Daryl Teittinen wakes up in the morning on a gorgeous day and either throws on a pair of Garmont Radium ski boots, Chaco sandals, or La Sportiva TC Pro climbing shoes. Such choices are for a typical day out in the wilderness for Teittinen, adjunt professor of Outdoor Adventure Leadership (ODAL). Teittinen started working at Sierra Nevada College in January 2012, helping out with the Outdoor Skills 101 class, and now works as the main instructor for the class.
EnvironmentalFrom camping and hiking, to learning about organic farming and observing elephant seals and the environment’s ecosystems, Assistant Professor Andy Rost and his Fundamentals of Environmental Interpretation class learned it all on March 7-9 at California’s Central Coast.
Snow flurries approached the Tahoe Basin, and the Fundamentals of Environmental Interpretations class, taught by Andy Rost, Adjunct Professor of Science and Technology, couldn’t wait to get out into the field.
Before spring semester began, students who enrolled in a Wilderness First Responder (WFR) course spent 10 long days learning to recognize, prevent and treat wilderness medicine emergencies.
Eleven Outdoor Adventure Leadership students spent three days and two nights at the Ludlow Hut, living a simple but busy life in the backcountry over the weekend of Feb. 8-10. The students traveled to the Ludlow Hut to gain winter backcountry knowledge and leadership experience.
Spring weather provided a nice break from winter in the mountains April 6-7 when two classes at Sierra Nevada College came together for a weekend of camping, rafting and learning. Students from Environmental Interpretations (ODAL 301) and Interdisciplinary Studies (INTD 250) met in Coloma, Calif. where they learned about the area’s gold mining history, environment and current recreational economy.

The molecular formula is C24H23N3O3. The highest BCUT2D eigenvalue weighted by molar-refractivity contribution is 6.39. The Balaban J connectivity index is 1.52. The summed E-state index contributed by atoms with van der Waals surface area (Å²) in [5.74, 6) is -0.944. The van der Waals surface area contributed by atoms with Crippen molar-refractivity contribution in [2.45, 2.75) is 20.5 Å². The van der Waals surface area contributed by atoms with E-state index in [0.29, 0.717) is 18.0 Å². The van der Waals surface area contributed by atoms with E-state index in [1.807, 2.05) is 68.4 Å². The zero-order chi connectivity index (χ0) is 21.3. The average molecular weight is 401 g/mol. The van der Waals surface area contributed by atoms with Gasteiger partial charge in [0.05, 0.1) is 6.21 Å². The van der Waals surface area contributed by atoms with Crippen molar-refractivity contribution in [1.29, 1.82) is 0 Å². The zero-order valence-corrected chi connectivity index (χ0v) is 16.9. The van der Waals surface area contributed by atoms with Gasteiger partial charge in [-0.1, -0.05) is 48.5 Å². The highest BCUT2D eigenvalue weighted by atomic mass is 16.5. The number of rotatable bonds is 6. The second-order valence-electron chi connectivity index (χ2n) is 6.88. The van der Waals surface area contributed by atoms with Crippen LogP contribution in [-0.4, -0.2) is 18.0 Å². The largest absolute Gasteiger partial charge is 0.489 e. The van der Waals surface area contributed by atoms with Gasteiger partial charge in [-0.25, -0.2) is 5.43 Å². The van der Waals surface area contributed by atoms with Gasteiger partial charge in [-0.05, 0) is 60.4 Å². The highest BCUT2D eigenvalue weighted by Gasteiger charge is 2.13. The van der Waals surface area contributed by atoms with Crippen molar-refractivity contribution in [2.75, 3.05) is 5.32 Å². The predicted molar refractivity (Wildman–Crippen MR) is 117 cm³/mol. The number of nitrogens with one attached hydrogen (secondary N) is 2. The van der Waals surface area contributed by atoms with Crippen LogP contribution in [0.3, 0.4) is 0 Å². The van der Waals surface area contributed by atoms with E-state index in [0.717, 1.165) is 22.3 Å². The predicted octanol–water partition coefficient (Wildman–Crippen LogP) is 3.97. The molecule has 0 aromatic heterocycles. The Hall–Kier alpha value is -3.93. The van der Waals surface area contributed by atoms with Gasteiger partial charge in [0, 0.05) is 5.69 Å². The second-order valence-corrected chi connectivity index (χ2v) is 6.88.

I want to tell you about an extraordinary leadership course that Rosie Hackett, Assistant Professor of Outdoor Adventure Leadership, designed. Before I describe the course, stop and ponder how you would design a course to teach leadership. In fact, many people believe that leaders are born, not developed. I, along with highly acclaimed author Jim Collins, strongly disagree with that proposition. But one thing does seem clear: one learns to lead by leading. Reading, thinking, and studying about leadership are important, but leadership development must also incorporate hands-on experience guided by a mentor.
Pushing yourself to your physical limits, coming face-to-face with your personal weaknesses, and finding out what you are truly made of are just a few of the highlights students mentioned during the Extended Field Course presentation that took place at noon March 7 in Prim Library 302.
The classroom was transformed into a pseudo-campsite for the hour-long presentation, where 11 students shared their experiences last summer from the first Extended Field Course in the Canyonlands National Park of Utah. In one corner of the room were a tent and a backpack full of the typical gear one might bring on the trip. On the other side of the room a tarp, strewn across the floor, displayed the types of foods students ate during the trip, personal journals from the trip and some of the required reading materials including “Desert Solitaire” by Edward Abbey. The audience lounged on the floor in the middle of the campsite.